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Mired in mediocrity.
That is all the Cubs have been this season. The last month has been about streaks forward and backward, but it all adds up to average (31-31). And it is becoming ever more apparent that this is most likely who the 2017 Cubs are.
The team has had better than average pitching and equally less than average hitting. The defense has been disappointing, but better of late. It has been a struggle against good teams.
Strangely enough, Exhibit A are the surging Colorado Rockies, who just took three of four from the Cubs at Wrigley despite the home team's 7-5 victory Sunday. Colorado, coached by a manager, Bud Black, who has now had success at multiple stops in the big leagues, has the National League's best record at 41-24.
This is the first time in a long time the Rockies have been this competitive this far into the season. They also find themselves in baseball's toughest division, with the Dodgers 1 1/2 games back and the Diamondbacks trailing by 2. It is starting to look a lot like the NL Central in 2015, when the Cardinals won it and the Cubs and Pirates made it into the playoffs as high-achieving wildcards.
The biggest factor arguing against any sort of major Cubs surge in the near future? injuries have started to crop up: Kyle Hendricks is on the 10-day disabled list and Jake Arrieta might be fixing to join him after a cut on his pitching thumb forced him out of Sunday's game early.
Both injuries appear to be minor but these are just the sorts of disruptions that never happened to the Cubs last season. And the jury is still way out on fifth starter Eddie Butler. He has looked good at times during his six starts for the Cubs but he is just like his team - mediocre. The record is 3-2 and the ERA is 4.03. Butler has struck out 21 and walked 15. He suffered the loss in the Cubs' 9-1 setback against the Rockies on Saturday.
And for a team with plenty of smart, young players, the Cubs' offense is remarkably limited. I understand that we are in the "Three True Outcomes" Era, which is all about walks, strikeouts and home runs, but this is ridiculous.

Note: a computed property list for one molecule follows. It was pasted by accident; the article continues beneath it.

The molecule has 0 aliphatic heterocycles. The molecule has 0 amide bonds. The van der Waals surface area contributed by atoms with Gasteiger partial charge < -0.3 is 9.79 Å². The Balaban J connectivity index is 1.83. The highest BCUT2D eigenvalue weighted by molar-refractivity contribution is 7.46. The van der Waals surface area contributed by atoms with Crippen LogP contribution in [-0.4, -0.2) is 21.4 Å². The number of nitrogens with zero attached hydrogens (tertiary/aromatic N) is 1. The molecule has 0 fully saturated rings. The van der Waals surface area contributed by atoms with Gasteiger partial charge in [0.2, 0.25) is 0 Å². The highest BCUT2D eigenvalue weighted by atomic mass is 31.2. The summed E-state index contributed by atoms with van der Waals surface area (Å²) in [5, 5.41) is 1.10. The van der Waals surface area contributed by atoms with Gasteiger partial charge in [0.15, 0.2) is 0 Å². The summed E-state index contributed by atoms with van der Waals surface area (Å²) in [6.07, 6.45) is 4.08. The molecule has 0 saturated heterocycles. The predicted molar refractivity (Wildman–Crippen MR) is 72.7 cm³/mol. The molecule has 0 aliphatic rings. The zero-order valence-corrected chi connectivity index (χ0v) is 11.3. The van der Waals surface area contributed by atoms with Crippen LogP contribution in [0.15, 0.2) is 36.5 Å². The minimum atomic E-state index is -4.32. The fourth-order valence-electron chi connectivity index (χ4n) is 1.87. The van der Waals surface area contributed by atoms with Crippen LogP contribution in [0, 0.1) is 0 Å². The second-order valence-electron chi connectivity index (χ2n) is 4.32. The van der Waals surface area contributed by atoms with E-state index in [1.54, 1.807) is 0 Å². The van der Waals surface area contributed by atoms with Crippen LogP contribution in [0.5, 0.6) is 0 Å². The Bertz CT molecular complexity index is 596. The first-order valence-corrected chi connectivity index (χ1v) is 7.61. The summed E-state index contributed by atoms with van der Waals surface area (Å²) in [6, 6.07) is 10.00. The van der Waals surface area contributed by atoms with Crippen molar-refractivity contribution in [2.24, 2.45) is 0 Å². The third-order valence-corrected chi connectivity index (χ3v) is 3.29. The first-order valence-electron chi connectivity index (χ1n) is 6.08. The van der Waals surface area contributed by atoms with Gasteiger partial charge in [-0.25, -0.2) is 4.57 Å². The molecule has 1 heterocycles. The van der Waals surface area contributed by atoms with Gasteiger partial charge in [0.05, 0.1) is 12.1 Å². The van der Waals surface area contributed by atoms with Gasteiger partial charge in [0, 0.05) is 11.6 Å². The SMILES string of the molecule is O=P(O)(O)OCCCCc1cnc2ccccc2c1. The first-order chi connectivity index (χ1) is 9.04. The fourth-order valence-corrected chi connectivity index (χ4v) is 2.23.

On Sunday, the Cubs had used a Ben Zobrist three-run home run to take an early 4-0 lead and appeared poised to really start to stretch out their advantage in the fourth, when Miguel Montero launched a lead-off double and Addison Russell singled him to third. The bottom of the order was coming up but at least someone would hit a ground ball or a fly ball to score the run from third?
Nope. Arrieta struck out looking, Jon Jay did the same and Kris Bryant capped it of by . . . striking out swinging. Bryant had appeared to get a big break when his catchable foul tip on the second-to-last pitch slipped out of Rockies catcher Tony Wolters' glove. But Bryant couldn't take advantage of the reprieve.
Somehow innings like this seem to make an opposing comeback inevitable and sure enough, the Rockies soon pulled even at four. Fortunately the Cubs still had several more homers in them, with Russell, Kyle Schwarber and Montero going deep to build the lead back up.
The next stretch of schedule is road-heavy, but at least it doesn't feature any games against the powers in the West. Three games in the next three days at the Mets are followed by a three-game trip to Pittsburgh over the weekend. A three-game set at home with the Padres is followed by more road games against the Marlins and NL East-leading (by a lot) Nationals.
The Cubs will be fortunate to make it through that stretch at the same break-even point at which they start it.
Jim "Coach" Coffman welcomes your comments.
Those ensnared in the current criminal case - which alleges that they paid for their children to get spots on the sports teams of big-name schools - couldn't have succeeded if the college admissions process wasn't already biased toward wealthier families.Continue reading "College Admission Scandal Grew Out Of A System Already Rigged With 'Side Doors'" »
Posted on Mar 15, 2019